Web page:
Considering the enormous value of the information he has revealed, and the abuses he has exposed, Mr. Snowden deserves better than a life of permanent exile, fear and flight. He may have committed a crime to do so, but he has done his country a great service. It is time for the United States to offer Mr. Snowden a plea bargain or some form of clemency that would allow him to return home, face at least substantially reduced punishment in light of his role as a whistle-blower, and have the hope of a life advocating for greater privacy and far stronger oversight of the runaway intelligence community.
In a series of tweets, a US business journalist who has cheered on the excesses of the security state, condemned the Times’ position.
The Atlantic’s Conor Friedersdorf eviscerated Barro’s argument in a logical tour-de-force.
When should a leaker of government secrets be forgiven rather than jailed? Here are some possible standards:
- When the leak reveals lawbreaking by the U.S. government
- When the leak reveals behavior deemed unconstitutional by multiple federal judges
- When a presidential panel that reviews the leaked information recommends significant reforms
- When the leak inspires multiple pieces of reform legislation in Congress
- When the leak reveals that a high-ranking national-security official perjured himself before Congress
- When the leak causes multiple members of Congress to express alarm at policies being carried out without their knowledge.
The Snowden leak meets all of those thresholds, among others….
Leaks of classified information in the United States will remain common, regardless of what happens to Snowden, because they frequently serve the interests of people in power—and they won’t be prosecuted precisely because they are powerful or connected. That longstanding, bipartisan dynamic is far more important to the norms surrounding official secrets in the U.S. than how a singular, unrepeatable, once-in-a-generation leak is handled….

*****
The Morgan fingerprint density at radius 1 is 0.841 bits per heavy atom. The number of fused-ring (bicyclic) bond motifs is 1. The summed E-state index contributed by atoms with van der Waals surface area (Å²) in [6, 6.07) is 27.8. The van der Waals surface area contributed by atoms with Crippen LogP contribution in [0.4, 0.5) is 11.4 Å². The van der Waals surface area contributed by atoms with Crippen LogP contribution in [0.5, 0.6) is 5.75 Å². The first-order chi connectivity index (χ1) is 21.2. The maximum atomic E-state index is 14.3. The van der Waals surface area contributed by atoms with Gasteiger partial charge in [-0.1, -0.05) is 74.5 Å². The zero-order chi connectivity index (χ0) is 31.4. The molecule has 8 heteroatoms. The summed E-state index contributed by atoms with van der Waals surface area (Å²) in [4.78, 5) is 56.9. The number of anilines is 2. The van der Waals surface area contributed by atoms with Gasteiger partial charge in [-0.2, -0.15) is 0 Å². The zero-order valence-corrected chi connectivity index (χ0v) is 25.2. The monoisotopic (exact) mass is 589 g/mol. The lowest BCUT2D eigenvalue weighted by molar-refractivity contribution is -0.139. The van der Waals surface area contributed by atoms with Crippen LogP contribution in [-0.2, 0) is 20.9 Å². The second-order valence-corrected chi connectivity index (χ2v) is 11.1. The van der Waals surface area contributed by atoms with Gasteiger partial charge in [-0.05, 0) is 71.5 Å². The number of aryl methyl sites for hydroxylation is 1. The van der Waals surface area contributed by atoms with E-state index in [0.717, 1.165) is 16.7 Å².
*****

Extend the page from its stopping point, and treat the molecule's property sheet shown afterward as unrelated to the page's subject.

For apparently altruistic reasons, Snowden revealed scandalous instances of illegal behavior, and the scandal that mass surveillance on innocents is considered moral and legal by the national-security state, though it knew enough to keep that a secret. It is difficult to imagine another leak exposing policies so dangerous to a free society or state secrets so antithetical to representative government. The danger of a Snowden pardon creating a norm is virtually nonexistent.
The Friedersdorf piece in particular deserves to be read in its entirety.
Who uses email? According to the New York Times, it’s the same people who “still watch movies on a VCR, listen to vinyl records, and shoot photos on film.”
At left, Comscore, the Internet rating agency, graphs the startling demographic split in email use.
The drop is sharpest among the Internet generation, while email use by those over 55 showed a sharp uptick, perhaps reflecting the fact that more and more, ahem, old people are getting on line.
Total email use is falling too. The Times says the total number of unique US visitors to major e-mail sites like Yahoo and Hotmail peaked in November, 2009, and has since slid 6 percent. Visits by 12- to 17-year-olds fell around 18 percent. The only exception? Visits to Gmail are 10 percent from a year ago.
The trend to texting parallels an earlier noted shift away from phone calls by young people. So why hasn’t someone produced a mobile device whose only function is to send and receive text messages?